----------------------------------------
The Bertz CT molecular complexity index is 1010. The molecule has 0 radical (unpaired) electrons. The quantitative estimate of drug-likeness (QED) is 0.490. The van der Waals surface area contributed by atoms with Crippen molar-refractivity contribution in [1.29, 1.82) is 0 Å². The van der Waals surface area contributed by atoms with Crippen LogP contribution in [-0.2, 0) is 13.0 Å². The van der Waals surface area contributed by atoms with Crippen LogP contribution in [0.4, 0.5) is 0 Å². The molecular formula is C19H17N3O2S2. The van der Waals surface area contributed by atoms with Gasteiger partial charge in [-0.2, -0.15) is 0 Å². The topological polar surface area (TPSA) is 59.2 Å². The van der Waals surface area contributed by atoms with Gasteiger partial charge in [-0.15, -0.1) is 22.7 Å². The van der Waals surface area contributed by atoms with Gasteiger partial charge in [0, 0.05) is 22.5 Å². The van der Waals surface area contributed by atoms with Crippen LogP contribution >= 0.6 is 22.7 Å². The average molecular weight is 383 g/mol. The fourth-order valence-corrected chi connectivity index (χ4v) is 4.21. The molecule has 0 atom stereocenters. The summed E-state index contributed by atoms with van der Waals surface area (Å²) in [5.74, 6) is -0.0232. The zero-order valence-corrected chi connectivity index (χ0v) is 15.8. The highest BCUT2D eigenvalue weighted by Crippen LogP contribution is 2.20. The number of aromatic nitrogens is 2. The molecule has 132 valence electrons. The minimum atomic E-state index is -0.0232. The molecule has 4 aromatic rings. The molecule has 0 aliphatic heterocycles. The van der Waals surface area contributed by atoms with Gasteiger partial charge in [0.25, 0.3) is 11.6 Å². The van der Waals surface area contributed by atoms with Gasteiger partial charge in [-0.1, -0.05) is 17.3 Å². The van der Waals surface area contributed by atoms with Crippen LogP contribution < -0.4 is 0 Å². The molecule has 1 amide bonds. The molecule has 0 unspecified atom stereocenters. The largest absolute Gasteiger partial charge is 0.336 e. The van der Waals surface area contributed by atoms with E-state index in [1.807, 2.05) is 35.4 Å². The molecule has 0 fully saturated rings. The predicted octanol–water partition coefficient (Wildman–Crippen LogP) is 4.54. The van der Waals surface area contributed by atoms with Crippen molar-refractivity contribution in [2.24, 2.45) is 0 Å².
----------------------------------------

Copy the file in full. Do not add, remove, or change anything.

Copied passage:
The Bertz CT molecular complexity index is 1010. The molecule has 0 radical (unpaired) electrons. The quantitative estimate of drug-likeness (QED) is 0.490. The van der Waals surface area contributed by atoms with Crippen molar-refractivity contribution in [1.29, 1.82) is 0 Å². The van der Waals surface area contributed by atoms with Crippen LogP contribution in [-0.2, 0) is 13.0 Å². The van der Waals surface area contributed by atoms with Crippen LogP contribution in [0.4, 0.5) is 0 Å². The molecular formula is C19H17N3O2S2. The van der Waals surface area contributed by atoms with Gasteiger partial charge in [-0.2, -0.15) is 0 Å². The topological polar surface area (TPSA) is 59.2 Å². The van der Waals surface area contributed by atoms with Gasteiger partial charge in [-0.15, -0.1) is 22.7 Å². The van der Waals surface area contributed by atoms with Gasteiger partial charge in [0, 0.05) is 22.5 Å². The van der Waals surface area contributed by atoms with Crippen LogP contribution >= 0.6 is 22.7 Å². The average molecular weight is 383 g/mol. The fourth-order valence-corrected chi connectivity index (χ4v) is 4.21. The molecule has 0 atom stereocenters. The summed E-state index contributed by atoms with van der Waals surface area (Å²) in [5.74, 6) is -0.0232. The zero-order valence-corrected chi connectivity index (χ0v) is 15.8. The highest BCUT2D eigenvalue weighted by Crippen LogP contribution is 2.20. The number of aromatic nitrogens is 2. The molecule has 132 valence electrons. The minimum atomic E-state index is -0.0232. The molecule has 4 aromatic rings. The molecule has 0 aliphatic heterocycles. The van der Waals surface area contributed by atoms with Gasteiger partial charge in [0.25, 0.3) is 11.6 Å². The van der Waals surface area contributed by atoms with Gasteiger partial charge in [-0.1, -0.05) is 17.3 Å². The van der Waals surface area contributed by atoms with Crippen LogP contribution < -0.4 is 0 Å². The molecule has 1 amide bonds. The molecule has 0 unspecified atom stereocenters. The largest absolute Gasteiger partial charge is 0.336 e. The van der Waals surface area contributed by atoms with E-state index in [1.807, 2.05) is 35.4 Å². The molecule has 0 fully saturated rings. The predicted octanol–water partition coefficient (Wildman–Crippen LogP) is 4.54. The van der Waals surface area contributed by atoms with Crippen molar-refractivity contribution in [2.24, 2.45) is 0 Å².